“You can’t hurt me,” he tells her. “No one can. Pain doesn’t exist for me… I CAN’T FEEL!!”
The Scavenger begins to reveal his past. At first his parents thought he was merely a clumsy toddler, as his lack of a sense of touch made him prone dropping things. Then when he laughed off his first spanking, they called him “incorrigible” and “a brat.” Finally, when they discovered him cooking his own hand in a stovetop flame, they knew something was wrong. They took him to the hospital, where he was examined and tested. First they learned that his healing powers were “astounding,” as his hand was good as new within a remarkably short time. Then they realized that he lacked the power to feel.
As we know, he grew up to be quite handsome, which only proved frustrating for him. “My first kiss was a joke. Even my lips were limp, dead, unfeeling. I couldn’t kiss back!” It eventually drove him past the breaking point.
In the wake of his suicide attempt, he was committed and locked in a padded cell for fifteen years, which only drove him more insane. He literally beat his head against the walls the whole time to no effect whatsoever. Finally, Thog set him free and gave him the power to feel—of course, whenever Thog is involved, you know there has to be a catch somewhere.
Meanwhile, Man-Thing has somehow found his way into a junkyard, where two “energy cocoons” have fallen from the sky. For regular readers of Giant-Size Man-Thing, these cocoons should be familiar, as they are the makeshift prisons whipped up by the young sorcerer’s apprentice, Jennifer Kale, to hold the villains Klonus and Mortak, who were defeated by Kale, Korrek, and Man-Thing in the pages of Giant-Size Man-Thing #3. As they break free of the cocoons, they recognize the Man-Thing almost immediately (and vice versa) and a battle ensues. Klonus winds up blasting Manny with a bolt of magic that cuts right through the center of his head.
Somehow the rupturing “black gum” causes the consciousness of Ted Sallis to stir, compromising Manny’s empathic powers in the process. Dazed, he is easy prey for Mortak, who impales him with a metal pipe. Klonus then zaps the pipe with lightning, bringing the man-monster to his knees. This, at last, causes the master manipulator behind it all to step out from behind the figurative curtain: Thog the Nether-Spawn arrives in a full-page-splash cliffhanger.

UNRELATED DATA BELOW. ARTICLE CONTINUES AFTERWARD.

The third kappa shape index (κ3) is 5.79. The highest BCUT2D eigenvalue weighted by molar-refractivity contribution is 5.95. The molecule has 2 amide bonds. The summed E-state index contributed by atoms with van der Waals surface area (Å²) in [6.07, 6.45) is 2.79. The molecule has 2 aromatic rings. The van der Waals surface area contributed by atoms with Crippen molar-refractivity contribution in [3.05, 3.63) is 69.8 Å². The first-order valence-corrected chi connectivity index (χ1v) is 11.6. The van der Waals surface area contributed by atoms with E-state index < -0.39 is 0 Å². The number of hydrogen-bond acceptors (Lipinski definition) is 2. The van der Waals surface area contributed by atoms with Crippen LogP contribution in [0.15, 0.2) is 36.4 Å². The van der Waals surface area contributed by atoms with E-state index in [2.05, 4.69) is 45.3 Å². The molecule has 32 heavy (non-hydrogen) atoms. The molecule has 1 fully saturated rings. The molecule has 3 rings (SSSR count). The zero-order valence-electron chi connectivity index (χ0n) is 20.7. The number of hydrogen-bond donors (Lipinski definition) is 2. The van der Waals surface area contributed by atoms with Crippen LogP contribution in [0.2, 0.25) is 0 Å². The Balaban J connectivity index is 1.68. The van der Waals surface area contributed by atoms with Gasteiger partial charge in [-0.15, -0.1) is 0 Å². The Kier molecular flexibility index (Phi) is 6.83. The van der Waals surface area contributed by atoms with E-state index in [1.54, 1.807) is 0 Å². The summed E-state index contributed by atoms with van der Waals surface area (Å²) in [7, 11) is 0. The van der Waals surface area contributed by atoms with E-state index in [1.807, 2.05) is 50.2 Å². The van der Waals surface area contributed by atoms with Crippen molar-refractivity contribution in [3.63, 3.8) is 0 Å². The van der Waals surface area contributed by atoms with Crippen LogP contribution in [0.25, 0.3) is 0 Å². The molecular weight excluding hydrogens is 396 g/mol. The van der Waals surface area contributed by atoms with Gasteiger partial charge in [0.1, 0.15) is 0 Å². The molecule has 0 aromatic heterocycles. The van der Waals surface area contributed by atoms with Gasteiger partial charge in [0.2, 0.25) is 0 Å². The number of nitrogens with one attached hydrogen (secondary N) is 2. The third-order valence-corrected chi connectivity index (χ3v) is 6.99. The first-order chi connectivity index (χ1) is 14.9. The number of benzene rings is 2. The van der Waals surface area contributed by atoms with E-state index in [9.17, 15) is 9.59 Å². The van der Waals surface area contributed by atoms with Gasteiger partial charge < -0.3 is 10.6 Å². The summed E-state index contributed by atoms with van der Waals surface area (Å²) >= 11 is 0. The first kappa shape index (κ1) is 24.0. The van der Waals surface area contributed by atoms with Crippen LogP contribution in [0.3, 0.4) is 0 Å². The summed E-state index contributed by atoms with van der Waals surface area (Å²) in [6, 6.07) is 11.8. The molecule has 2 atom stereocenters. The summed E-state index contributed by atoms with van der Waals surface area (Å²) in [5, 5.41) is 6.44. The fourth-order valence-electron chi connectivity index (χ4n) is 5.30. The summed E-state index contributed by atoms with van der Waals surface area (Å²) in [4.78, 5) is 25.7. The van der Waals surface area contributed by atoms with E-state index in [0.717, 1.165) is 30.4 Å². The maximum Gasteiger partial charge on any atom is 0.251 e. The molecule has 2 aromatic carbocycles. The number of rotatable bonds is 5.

“At last,” the fiend gloats, “after eons of scheming and striving—I SHALL BE VICTORIOUS! I—lord of the dark domain—shall be LORD OF THE COSMOS!!”
Gerber and the Black Gum Factory
Okay, it would seem obvious that Roland Duhl was so named to evoke Roald Dahl. (For those unfamiliar, Roald Dahl was a famous author of children’s fiction whose works include Charlie and the Chocolate Factory, James and the Giant Peach, Matilda, and Fantastic Mr Fox.) What’s not so obvious is what was intended by the evocation. It may be as simple as Gerber wanting to name the accountant some variation of the word “dull” and Dahl sprung to his mind. Or perhaps Willy Wonka & the Chocolate Factory was on TV when he was writing it. If there’s a deeper symbolic meaning intended, I’ll admit it went over my head. Perhaps a greater familiarity with Dahl’s work would be required to pick up on it. (Anyone possessing such knowledge, feel free to comment.)
Whatever the case, Duhl appears to be an intriguing character. The way he verbally assaults his wife with such vivid and arresting imagery (“Did its body tear open? Did its insides spill over the grass?”) is peculiar, to say the least. And then we get the rather unexpected “in the name of Thog” in place of the traditional declaration, “in the name of God” to end the sequence. The fact that it’s spoken in such an offhand manner makes it all the more chilling somehow.